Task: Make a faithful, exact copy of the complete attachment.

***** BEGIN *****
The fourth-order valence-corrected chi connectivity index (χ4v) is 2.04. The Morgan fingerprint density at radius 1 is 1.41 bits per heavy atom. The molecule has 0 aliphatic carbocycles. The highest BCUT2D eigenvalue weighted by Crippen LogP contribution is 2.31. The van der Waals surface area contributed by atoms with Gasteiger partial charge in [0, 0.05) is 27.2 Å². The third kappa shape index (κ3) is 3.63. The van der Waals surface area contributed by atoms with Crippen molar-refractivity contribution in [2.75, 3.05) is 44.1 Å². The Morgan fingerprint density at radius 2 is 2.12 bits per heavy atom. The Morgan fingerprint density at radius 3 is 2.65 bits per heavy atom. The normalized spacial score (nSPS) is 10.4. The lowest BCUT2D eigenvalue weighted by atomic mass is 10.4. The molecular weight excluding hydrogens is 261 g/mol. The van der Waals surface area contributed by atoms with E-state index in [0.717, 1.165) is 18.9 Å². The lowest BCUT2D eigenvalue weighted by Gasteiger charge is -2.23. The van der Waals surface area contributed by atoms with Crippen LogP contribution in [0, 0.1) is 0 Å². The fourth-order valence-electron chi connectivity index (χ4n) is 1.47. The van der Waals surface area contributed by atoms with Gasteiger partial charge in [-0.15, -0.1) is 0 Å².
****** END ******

The fourth-order valence-corrected chi connectivity index (χ4v) is 2.04. The Morgan fingerprint density at radius 1 is 1.41 bits per heavy atom. The molecule has 0 aliphatic carbocycles. The highest BCUT2D eigenvalue weighted by Crippen LogP contribution is 2.31. The van der Waals surface area contributed by atoms with Gasteiger partial charge in [0, 0.05) is 27.2 Å². The third kappa shape index (κ3) is 3.63. The van der Waals surface area contributed by atoms with Crippen molar-refractivity contribution in [2.75, 3.05) is 44.1 Å². The Morgan fingerprint density at radius 2 is 2.12 bits per heavy atom. The Morgan fingerprint density at radius 3 is 2.65 bits per heavy atom. The normalized spacial score (nSPS) is 10.4. The lowest BCUT2D eigenvalue weighted by atomic mass is 10.4. The molecular weight excluding hydrogens is 261 g/mol. The van der Waals surface area contributed by atoms with E-state index in [0.717, 1.165) is 18.9 Å². The lowest BCUT2D eigenvalue weighted by Gasteiger charge is -2.23. The van der Waals surface area contributed by atoms with Crippen LogP contribution in [0, 0.1) is 0 Å². The fourth-order valence-electron chi connectivity index (χ4n) is 1.47. The van der Waals surface area contributed by atoms with Gasteiger partial charge in [-0.15, -0.1) is 0 Å².